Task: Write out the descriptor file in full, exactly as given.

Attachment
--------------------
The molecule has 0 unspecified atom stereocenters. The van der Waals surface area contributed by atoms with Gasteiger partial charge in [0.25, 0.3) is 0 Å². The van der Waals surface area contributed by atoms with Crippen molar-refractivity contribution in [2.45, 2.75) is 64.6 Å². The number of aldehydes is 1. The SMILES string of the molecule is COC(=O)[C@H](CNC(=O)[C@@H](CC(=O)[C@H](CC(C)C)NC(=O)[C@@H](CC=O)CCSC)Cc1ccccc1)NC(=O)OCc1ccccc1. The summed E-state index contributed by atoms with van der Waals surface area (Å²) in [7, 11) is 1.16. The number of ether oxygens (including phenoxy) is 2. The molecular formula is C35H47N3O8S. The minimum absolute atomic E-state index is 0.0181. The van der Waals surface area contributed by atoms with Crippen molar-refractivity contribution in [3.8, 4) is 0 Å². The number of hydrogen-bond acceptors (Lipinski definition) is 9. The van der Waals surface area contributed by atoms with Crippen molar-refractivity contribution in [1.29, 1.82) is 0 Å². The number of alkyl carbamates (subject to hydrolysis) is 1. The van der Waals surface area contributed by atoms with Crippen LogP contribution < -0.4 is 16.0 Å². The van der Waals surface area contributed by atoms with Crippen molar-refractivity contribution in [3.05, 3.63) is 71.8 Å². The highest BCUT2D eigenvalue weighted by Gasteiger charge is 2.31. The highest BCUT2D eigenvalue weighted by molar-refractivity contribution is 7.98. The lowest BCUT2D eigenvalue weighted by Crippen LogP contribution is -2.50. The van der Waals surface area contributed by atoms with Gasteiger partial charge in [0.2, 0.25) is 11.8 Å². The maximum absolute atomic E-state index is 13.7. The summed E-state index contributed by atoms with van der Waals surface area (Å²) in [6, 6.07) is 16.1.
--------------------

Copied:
The molecule has 0 unspecified atom stereocenters. The van der Waals surface area contributed by atoms with Gasteiger partial charge in [0.25, 0.3) is 0 Å². The van der Waals surface area contributed by atoms with Crippen molar-refractivity contribution in [2.45, 2.75) is 64.6 Å². The number of aldehydes is 1. The SMILES string of the molecule is COC(=O)[C@H](CNC(=O)[C@@H](CC(=O)[C@H](CC(C)C)NC(=O)[C@@H](CC=O)CCSC)Cc1ccccc1)NC(=O)OCc1ccccc1. The summed E-state index contributed by atoms with van der Waals surface area (Å²) in [7, 11) is 1.16. The number of ether oxygens (including phenoxy) is 2. The molecular formula is C35H47N3O8S. The minimum absolute atomic E-state index is 0.0181. The van der Waals surface area contributed by atoms with Crippen molar-refractivity contribution in [3.8, 4) is 0 Å². The number of hydrogen-bond acceptors (Lipinski definition) is 9. The van der Waals surface area contributed by atoms with Crippen molar-refractivity contribution in [1.29, 1.82) is 0 Å². The number of alkyl carbamates (subject to hydrolysis) is 1. The van der Waals surface area contributed by atoms with Crippen LogP contribution < -0.4 is 16.0 Å². The van der Waals surface area contributed by atoms with Crippen molar-refractivity contribution in [3.05, 3.63) is 71.8 Å². The highest BCUT2D eigenvalue weighted by Gasteiger charge is 2.31. The highest BCUT2D eigenvalue weighted by molar-refractivity contribution is 7.98. The lowest BCUT2D eigenvalue weighted by Crippen LogP contribution is -2.50. The van der Waals surface area contributed by atoms with Gasteiger partial charge in [0.2, 0.25) is 11.8 Å². The maximum absolute atomic E-state index is 13.7. The summed E-state index contributed by atoms with van der Waals surface area (Å²) in [6, 6.07) is 16.1.